The transmission windows λT's at 1510 nm [Fig. 3(a)] and 1540 nm [Fig. 3(b)] result from the structure adopted for the OMCs (λT = 2 tspacer nspacer [14

14. M. A. MacLeod, Thin-Film Optical Filters (Institute of Physics, 2001).

]) and were intentionally designed to match the 4I13/24I15/2 optical transition [15

15. G. Dieke, Spectra and Energy Levels of Rare-Earth Ions in Crystals (Wiley Interscience, 1968).

] of the Er3+ ions present in the a-SiN spacer layers. The coincidence between λT and the 4I13/24I15/2 transition is illustrated in Fig. 3 by means of the optical transmission profiles of the OMCs and PL spectra of the Er- and ErYb-doped a-SiN films. In order to be comparable, the doped films were identical (composition, thickness, thermal treatment) to the Er- and ErYb-doped spacer layers present in the OMCs.

Whereas 488.0 nm photons can effectively (and quasi-resonantly [5

5. A. R. Zanatta and L. Nunes, “Green photoluminescence from Er-containing amorphous SiN thin films,” Appl. Phys. Lett. 72(24), 3127–3129 (1998). [CrossRef]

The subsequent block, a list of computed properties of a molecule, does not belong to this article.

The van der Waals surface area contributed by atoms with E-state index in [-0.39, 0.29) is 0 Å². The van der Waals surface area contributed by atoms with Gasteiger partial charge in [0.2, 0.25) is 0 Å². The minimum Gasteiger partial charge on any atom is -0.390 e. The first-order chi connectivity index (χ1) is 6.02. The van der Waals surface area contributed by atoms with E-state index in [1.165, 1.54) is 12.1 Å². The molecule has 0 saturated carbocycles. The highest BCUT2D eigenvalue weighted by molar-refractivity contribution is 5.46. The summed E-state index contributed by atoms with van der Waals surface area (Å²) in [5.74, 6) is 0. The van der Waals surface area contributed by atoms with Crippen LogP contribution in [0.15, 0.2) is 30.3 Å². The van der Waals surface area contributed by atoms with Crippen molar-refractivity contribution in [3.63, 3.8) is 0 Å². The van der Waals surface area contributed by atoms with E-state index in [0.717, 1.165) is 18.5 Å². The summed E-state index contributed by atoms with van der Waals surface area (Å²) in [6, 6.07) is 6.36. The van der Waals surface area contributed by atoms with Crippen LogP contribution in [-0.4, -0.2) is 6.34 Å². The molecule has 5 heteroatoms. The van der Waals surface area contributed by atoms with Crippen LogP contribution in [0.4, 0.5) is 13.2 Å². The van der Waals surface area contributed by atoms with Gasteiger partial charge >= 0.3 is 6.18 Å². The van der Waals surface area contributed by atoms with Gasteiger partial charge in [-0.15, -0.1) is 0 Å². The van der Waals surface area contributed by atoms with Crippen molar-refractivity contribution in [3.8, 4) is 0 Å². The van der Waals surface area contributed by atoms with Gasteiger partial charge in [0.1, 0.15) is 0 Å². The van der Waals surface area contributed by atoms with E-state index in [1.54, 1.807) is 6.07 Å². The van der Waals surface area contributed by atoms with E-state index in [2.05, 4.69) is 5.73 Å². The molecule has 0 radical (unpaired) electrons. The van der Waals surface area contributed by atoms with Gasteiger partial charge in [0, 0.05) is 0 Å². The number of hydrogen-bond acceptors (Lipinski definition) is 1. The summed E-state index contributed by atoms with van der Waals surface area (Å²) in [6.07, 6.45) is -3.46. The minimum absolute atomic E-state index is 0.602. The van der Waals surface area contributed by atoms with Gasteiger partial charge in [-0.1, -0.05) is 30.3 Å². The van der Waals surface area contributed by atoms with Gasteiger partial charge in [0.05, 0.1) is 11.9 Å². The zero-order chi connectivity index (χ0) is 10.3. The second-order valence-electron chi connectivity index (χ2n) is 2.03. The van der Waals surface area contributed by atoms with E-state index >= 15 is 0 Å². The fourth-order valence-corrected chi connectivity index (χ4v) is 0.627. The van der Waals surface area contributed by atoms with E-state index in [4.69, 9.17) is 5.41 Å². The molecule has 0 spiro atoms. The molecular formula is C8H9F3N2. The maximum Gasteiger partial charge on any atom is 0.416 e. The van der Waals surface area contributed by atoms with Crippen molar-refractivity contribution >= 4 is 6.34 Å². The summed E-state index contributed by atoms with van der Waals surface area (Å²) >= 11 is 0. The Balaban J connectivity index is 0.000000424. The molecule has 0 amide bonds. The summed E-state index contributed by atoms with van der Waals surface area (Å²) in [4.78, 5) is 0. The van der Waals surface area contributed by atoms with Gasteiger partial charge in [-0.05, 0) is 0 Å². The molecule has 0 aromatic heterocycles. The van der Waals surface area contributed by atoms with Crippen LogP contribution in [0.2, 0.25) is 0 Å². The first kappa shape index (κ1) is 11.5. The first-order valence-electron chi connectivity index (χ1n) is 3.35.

]) excite the Er3+ ions in the a-SiN films (Fig. 3), this is not the case for the OMCs. In fact, considering the distinctive optical transmission of the OMCs, the only possibility is to excite within the ~800−1100 nm range − ideally by using photons with wavelengths λexc that coincide with the energy levels of either Er3+ or Yb3+ ions. The most appropriate λexc's were found by means of PLE measurements by observing the 4I13/24I15/2 transition at ~1535 nm. These results are shown in Fig. 4